“This is not a Muslim issue, this is everywhere. But, we need to seriously address this issue…There needs to be an awareness of working together.”
Domestic Abuse: What You Need to Know (Podcast)
On this week’s TMV Podcast, Cheif Editor Salim Kassam speaks to Canadian psychotherapist and counsellor Berak Hussain on domestic abuse and everything you need to know about a topic that is often labeled as ‘taboo’, and why the Muslim community must step up with this issue.
Listen to the full podcast below:
Or watch the conversation on TMV’s Podcast Channel on YouTube below:
With the rise of domestic abuse cases during COVID-19 lockdowns, Berak reminds us that the issue of domestic abuse must be at the forefront of our community concerns – especially when there can be such a lack of support for those fleeing from homes of abuse.
Explaining what domestic abuse entails, Berak lists off some common signs, including controlling someone, making them feel isolated, as well as emotional and even religious abuse. The victims are often in a position where they are being manipulated and abused so they feel the need to constantly please the abuser in order to survive – making it even more difficult to get out of this cycle of abuse.
There are many reasons why those in abusive relationships feel compelled to stay as well, including love, a sense of shame for leaving and potentially breaking up a family, and being financially dependent. But this, explains Berak, is why the community must step up and offer not only moral support but financial and mental support for those trying to leave these horrifying situations.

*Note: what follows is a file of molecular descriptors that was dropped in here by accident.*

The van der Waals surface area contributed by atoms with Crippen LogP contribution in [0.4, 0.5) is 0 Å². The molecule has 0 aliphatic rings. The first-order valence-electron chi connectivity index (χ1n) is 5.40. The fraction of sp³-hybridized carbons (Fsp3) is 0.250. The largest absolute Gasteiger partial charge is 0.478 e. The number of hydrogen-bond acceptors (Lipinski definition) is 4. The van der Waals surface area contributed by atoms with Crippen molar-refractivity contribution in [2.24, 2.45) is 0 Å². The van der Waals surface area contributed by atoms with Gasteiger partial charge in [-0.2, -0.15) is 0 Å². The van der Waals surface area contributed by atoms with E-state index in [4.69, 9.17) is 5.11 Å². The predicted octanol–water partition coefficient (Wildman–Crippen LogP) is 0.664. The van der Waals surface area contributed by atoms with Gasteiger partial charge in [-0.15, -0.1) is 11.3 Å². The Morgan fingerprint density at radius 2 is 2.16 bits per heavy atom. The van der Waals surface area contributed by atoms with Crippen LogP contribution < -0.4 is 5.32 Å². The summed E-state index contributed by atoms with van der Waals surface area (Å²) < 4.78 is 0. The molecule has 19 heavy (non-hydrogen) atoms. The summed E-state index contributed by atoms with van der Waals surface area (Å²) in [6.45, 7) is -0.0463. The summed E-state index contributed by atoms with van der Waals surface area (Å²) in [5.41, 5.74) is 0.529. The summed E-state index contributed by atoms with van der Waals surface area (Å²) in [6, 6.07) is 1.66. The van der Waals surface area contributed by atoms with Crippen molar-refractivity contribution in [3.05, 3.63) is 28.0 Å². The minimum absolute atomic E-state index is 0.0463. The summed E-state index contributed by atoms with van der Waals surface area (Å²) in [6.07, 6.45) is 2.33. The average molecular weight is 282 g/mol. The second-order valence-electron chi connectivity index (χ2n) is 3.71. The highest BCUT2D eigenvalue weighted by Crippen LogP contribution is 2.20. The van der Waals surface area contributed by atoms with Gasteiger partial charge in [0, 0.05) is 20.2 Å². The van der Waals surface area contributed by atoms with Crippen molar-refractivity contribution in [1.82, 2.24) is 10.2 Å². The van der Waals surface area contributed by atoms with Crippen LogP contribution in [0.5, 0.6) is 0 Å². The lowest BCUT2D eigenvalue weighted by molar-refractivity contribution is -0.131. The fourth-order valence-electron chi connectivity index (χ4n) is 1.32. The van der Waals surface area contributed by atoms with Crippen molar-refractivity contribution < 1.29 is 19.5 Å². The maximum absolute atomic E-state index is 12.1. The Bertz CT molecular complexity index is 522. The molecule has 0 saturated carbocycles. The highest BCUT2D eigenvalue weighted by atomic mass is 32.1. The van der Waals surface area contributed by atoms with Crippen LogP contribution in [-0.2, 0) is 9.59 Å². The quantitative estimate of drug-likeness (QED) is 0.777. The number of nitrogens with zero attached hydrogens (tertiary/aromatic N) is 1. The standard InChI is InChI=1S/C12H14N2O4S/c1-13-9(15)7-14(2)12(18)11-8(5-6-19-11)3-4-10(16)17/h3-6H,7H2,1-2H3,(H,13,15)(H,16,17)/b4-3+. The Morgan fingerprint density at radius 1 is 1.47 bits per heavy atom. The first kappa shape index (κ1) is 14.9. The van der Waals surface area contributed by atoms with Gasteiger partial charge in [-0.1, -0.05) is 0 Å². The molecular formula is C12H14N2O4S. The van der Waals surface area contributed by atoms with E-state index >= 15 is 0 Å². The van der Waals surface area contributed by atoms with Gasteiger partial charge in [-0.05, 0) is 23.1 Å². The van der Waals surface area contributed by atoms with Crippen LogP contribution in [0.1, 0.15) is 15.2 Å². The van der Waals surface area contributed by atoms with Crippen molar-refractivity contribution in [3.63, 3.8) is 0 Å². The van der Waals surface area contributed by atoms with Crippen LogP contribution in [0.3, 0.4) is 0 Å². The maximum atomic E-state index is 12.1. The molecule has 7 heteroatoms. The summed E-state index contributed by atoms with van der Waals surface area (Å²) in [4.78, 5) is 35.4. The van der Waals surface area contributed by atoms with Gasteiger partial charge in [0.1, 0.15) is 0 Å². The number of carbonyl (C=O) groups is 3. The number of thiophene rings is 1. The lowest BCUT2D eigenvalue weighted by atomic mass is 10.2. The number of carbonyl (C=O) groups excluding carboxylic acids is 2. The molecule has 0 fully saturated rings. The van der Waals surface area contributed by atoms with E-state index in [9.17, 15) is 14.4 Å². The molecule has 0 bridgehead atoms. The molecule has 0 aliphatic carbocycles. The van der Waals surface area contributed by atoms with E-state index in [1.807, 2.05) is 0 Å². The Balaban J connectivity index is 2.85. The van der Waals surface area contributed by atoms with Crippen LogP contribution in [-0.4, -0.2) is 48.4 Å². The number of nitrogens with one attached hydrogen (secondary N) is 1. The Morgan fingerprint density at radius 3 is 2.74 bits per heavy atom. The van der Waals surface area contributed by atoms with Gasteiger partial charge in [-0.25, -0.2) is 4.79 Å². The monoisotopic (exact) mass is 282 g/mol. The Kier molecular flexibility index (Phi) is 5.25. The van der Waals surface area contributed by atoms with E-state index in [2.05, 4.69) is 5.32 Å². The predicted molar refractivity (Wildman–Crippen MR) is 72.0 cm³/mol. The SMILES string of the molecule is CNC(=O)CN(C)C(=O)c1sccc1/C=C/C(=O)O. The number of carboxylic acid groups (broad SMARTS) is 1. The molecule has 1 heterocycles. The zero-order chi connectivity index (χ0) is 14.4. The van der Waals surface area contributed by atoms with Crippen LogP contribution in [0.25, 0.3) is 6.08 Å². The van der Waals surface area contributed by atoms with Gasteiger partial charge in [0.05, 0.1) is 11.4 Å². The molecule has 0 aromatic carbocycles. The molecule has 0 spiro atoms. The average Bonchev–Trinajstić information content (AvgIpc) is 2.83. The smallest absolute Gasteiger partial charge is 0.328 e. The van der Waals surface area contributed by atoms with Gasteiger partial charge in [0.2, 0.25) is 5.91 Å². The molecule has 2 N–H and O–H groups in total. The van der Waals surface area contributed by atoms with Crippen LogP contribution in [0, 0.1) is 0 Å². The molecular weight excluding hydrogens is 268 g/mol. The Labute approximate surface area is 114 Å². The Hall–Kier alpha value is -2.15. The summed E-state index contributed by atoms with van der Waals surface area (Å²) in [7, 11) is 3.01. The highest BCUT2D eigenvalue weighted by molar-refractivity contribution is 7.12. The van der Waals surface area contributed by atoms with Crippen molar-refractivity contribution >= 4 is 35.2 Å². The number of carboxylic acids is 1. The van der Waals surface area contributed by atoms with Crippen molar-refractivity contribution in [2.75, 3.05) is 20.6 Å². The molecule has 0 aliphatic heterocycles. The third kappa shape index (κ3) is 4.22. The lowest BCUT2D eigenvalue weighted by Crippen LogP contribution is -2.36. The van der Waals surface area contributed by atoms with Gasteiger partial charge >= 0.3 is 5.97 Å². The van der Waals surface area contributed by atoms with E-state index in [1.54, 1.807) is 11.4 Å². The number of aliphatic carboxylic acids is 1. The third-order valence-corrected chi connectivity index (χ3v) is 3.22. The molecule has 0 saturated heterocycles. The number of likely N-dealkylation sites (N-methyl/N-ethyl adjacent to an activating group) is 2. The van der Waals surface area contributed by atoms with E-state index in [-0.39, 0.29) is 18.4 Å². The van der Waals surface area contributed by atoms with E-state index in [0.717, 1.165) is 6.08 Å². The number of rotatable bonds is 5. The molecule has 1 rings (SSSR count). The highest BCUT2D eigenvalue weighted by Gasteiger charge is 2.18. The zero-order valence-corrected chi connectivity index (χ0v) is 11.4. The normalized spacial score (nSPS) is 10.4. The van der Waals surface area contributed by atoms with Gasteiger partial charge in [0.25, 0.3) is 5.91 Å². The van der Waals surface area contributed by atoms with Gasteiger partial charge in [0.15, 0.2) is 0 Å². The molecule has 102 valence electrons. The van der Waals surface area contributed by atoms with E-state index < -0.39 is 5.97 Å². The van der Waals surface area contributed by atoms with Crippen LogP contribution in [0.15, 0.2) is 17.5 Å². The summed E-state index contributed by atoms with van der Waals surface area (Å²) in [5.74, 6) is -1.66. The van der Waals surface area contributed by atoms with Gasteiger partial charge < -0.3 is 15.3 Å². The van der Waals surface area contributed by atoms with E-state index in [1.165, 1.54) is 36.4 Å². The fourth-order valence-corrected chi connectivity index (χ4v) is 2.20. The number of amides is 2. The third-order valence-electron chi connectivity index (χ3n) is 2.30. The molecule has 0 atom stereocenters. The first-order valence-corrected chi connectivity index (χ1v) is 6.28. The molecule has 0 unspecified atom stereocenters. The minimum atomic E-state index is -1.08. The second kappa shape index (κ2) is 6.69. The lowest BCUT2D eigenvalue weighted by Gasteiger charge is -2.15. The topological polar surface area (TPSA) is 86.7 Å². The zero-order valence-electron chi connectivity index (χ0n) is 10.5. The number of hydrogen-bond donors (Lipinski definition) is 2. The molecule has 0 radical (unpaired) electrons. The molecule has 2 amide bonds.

We need to as a community support them, especially financially. This is not a Muslim issue, this is everywhere. But we need to seriously address this issue.”
Not shying away from how the Muslim community is lacking in terms of protecting those most vulnerable, Berak highlights the point that too often women (or men who are abused) go to community leaders and are told to be patient or are reminded on the religious aspects of how divorce must be avoided – often with deadly results.
Berak spoke of one story of a Somali woman in Ottowa who fled her abusive husband – but without any community or financial support, was forced to return to her husband. The woman, along with her children, were later all murdered by the husband.
So many times when you go a sheikh or community leader, we always hear ‘be patient’. This is not what we need to hear.”
Later in the podcast, Berak also goes through a possible safety plan for those who have decided to leave their abusive homes – explaining that “when all else fails, its time to think of a safety plan”. Part of the plan includes being smart and putting emotions aside for now, as the person must get into survival mode. The victim must also plan on where they are going to go and research into where or who can help provide shelter. They must try and collect evidence of the abuse, while making sure to hide it or delete it from the abuser seeing any of this. Finally, when planning how to leave, the victim must try and keep it minimal and make sure to turn off GPS on their phones right after leaving the house. Once safe, Berak explains, you must immediately call the police.
While this may seem like an extreme scenario, Berak highlights the point that domestic abuse must be taken seriously – even with societal or religious pressures, no one is required to stay in an abusive relationship – no matter what family or parents might say.
To listen to the rest of the podcast, click below: